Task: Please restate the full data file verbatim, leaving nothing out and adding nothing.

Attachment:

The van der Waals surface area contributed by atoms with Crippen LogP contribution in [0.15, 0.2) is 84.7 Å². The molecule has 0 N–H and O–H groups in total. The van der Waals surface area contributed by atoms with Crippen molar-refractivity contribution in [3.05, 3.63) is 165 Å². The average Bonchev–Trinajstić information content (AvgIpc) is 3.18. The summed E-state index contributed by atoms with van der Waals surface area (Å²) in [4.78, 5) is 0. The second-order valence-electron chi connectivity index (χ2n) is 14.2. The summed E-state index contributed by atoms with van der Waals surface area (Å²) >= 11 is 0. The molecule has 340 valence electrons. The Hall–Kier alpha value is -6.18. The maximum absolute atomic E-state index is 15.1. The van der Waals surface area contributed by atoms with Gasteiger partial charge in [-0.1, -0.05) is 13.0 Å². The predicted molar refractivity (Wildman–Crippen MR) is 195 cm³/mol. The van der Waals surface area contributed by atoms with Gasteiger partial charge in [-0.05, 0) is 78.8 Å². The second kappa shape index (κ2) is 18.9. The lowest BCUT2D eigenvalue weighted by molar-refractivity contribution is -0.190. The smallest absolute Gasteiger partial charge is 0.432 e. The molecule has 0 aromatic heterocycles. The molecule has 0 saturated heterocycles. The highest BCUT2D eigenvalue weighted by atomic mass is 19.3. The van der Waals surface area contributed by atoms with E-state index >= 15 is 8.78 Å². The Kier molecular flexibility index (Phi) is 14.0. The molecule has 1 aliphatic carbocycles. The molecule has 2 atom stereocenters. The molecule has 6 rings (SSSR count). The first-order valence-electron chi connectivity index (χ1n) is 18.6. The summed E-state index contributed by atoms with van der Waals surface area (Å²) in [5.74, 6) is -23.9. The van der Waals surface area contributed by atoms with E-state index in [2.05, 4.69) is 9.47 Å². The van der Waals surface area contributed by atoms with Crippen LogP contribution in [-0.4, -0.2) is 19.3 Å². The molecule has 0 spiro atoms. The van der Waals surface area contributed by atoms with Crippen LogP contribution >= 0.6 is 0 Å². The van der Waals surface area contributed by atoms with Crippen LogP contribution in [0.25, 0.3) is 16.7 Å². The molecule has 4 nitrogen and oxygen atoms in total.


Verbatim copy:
The van der Waals surface area contributed by atoms with Crippen LogP contribution in [0.15, 0.2) is 84.7 Å². The molecule has 0 N–H and O–H groups in total. The van der Waals surface area contributed by atoms with Crippen molar-refractivity contribution in [3.05, 3.63) is 165 Å². The average Bonchev–Trinajstić information content (AvgIpc) is 3.18. The summed E-state index contributed by atoms with van der Waals surface area (Å²) in [4.78, 5) is 0. The second-order valence-electron chi connectivity index (χ2n) is 14.2. The summed E-state index contributed by atoms with van der Waals surface area (Å²) >= 11 is 0. The molecule has 340 valence electrons. The Hall–Kier alpha value is -6.18. The maximum absolute atomic E-state index is 15.1. The van der Waals surface area contributed by atoms with Gasteiger partial charge in [-0.1, -0.05) is 13.0 Å². The predicted molar refractivity (Wildman–Crippen MR) is 195 cm³/mol. The van der Waals surface area contributed by atoms with Gasteiger partial charge in [-0.05, 0) is 78.8 Å². The second kappa shape index (κ2) is 18.9. The lowest BCUT2D eigenvalue weighted by molar-refractivity contribution is -0.190. The smallest absolute Gasteiger partial charge is 0.432 e. The molecule has 0 aromatic heterocycles. The molecule has 0 saturated heterocycles. The highest BCUT2D eigenvalue weighted by atomic mass is 19.3. The van der Waals surface area contributed by atoms with E-state index >= 15 is 8.78 Å². The Kier molecular flexibility index (Phi) is 14.0. The molecule has 1 aliphatic carbocycles. The molecule has 2 atom stereocenters. The molecule has 6 rings (SSSR count). The first-order valence-electron chi connectivity index (χ1n) is 18.6. The summed E-state index contributed by atoms with van der Waals surface area (Å²) in [5.74, 6) is -23.9. The van der Waals surface area contributed by atoms with E-state index in [2.05, 4.69) is 9.47 Å². The van der Waals surface area contributed by atoms with Crippen LogP contribution in [-0.4, -0.2) is 19.3 Å². The molecule has 0 spiro atoms. The van der Waals surface area contributed by atoms with Crippen LogP contribution >= 0.6 is 0 Å². The van der Waals surface area contributed by atoms with Crippen LogP contribution in [0.25, 0.3) is 16.7 Å². The molecule has 4 nitrogen and oxygen atoms in total.